Stanislavski 7 Questions for Actors & an Animator
Stanislavski 7 Questions have stood the test of time in bringing an animation character to the big screen. Recently one of my animator students have been preparing for this month’s 11 Second Club Competition. This month’s line of dialogue is very short, just a woman’s voice saying “what’s happening?”.
The rest of the eleven second clip is made up of sound effects – the spooky sound of a siren wailing and distant rain.
All this makes for a very open brief – the scene could be about almost anything, and this permits a great deal of flexibility and creativity.
An open brief can be a good thing – it allows for plenty of invention, but it also presents a challenge – what is the scene really about? And how do we interpret it?
Start with Your Character – Who Is It?One solution to this problem is to think about character – who is this person, and what do they want? Animators are actors, which means that we must think hard about our characters wants and desires.
Stanislavski 7 Questions
The great Russian actor Constantin Stanislavski suggested that an actor to should ask seven questions to understand the nature of a character. Stanislavski is considered the father of the “Stanislavski System”, which heavily influenced “The Method”, the acting system whereby an actor immerses themselves into the character in order to create a truly believable and convincing performance. Stanislavski suggests that there are seven questions that an actor (or animator) should ask themselves to understand who their character truly is:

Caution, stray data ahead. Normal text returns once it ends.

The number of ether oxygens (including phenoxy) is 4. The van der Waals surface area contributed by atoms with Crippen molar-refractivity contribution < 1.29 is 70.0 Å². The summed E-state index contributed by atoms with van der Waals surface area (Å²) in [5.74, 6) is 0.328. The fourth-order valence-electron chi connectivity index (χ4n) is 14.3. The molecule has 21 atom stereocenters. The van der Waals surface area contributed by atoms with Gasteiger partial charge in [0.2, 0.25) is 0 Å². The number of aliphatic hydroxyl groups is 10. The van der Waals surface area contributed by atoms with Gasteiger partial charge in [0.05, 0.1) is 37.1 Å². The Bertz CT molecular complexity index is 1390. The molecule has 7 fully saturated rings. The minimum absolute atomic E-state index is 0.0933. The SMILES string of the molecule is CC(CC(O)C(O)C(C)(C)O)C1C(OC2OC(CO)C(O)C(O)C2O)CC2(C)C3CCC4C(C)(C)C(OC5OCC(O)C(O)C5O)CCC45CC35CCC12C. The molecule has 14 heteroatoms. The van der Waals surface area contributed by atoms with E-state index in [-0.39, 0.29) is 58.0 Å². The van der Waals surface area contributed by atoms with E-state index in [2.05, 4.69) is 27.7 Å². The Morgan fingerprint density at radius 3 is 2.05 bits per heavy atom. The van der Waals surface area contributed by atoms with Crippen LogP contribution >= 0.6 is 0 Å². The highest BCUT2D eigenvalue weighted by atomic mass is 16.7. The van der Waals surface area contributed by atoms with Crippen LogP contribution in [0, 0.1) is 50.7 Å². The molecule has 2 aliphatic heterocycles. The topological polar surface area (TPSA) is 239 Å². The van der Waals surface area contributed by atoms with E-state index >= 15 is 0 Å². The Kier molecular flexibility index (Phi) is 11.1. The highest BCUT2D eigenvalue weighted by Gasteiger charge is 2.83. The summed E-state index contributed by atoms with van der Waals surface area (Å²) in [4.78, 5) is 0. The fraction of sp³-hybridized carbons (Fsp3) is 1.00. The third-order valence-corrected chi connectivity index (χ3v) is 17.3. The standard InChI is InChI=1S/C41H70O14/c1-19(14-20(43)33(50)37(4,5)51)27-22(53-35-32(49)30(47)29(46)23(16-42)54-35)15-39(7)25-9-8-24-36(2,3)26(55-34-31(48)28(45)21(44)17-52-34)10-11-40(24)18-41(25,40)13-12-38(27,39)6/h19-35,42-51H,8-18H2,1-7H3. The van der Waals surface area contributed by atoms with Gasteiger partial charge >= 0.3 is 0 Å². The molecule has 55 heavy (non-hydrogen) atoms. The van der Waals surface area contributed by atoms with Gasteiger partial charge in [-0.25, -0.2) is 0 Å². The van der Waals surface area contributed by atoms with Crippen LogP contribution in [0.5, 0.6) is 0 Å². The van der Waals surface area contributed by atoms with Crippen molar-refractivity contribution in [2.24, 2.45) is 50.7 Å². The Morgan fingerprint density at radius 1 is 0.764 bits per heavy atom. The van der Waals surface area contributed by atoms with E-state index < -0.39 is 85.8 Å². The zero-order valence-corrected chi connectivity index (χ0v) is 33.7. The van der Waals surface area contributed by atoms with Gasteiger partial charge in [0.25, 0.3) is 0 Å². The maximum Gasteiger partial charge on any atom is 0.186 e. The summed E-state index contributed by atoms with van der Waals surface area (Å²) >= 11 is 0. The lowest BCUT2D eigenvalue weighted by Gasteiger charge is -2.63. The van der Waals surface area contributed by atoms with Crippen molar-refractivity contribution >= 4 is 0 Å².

- Who am I? Start with the basics and then fill in the gaps with your imagination
- Where am I?
- What time is it?
- What do I want?
- Why do I want it?
- How will I get what I want?
- What must I overcome to get what I want?
School Run by Lee Caller
Who am I? Where am I? And what do I want?For practical purposes, we can boil this down to three essential questions: Who am I? Where am I? And what do I want? Answer these three questions and you are well on your way to creating a scene that is meaningful and interesting. Remember this basic point: if you don’t know what your scene is about – your audience won’t either.
Victoria Bailey 11 Second Club Below is Animation Apprentice Victoria Bailey’s take on a past 11 Second Club entry.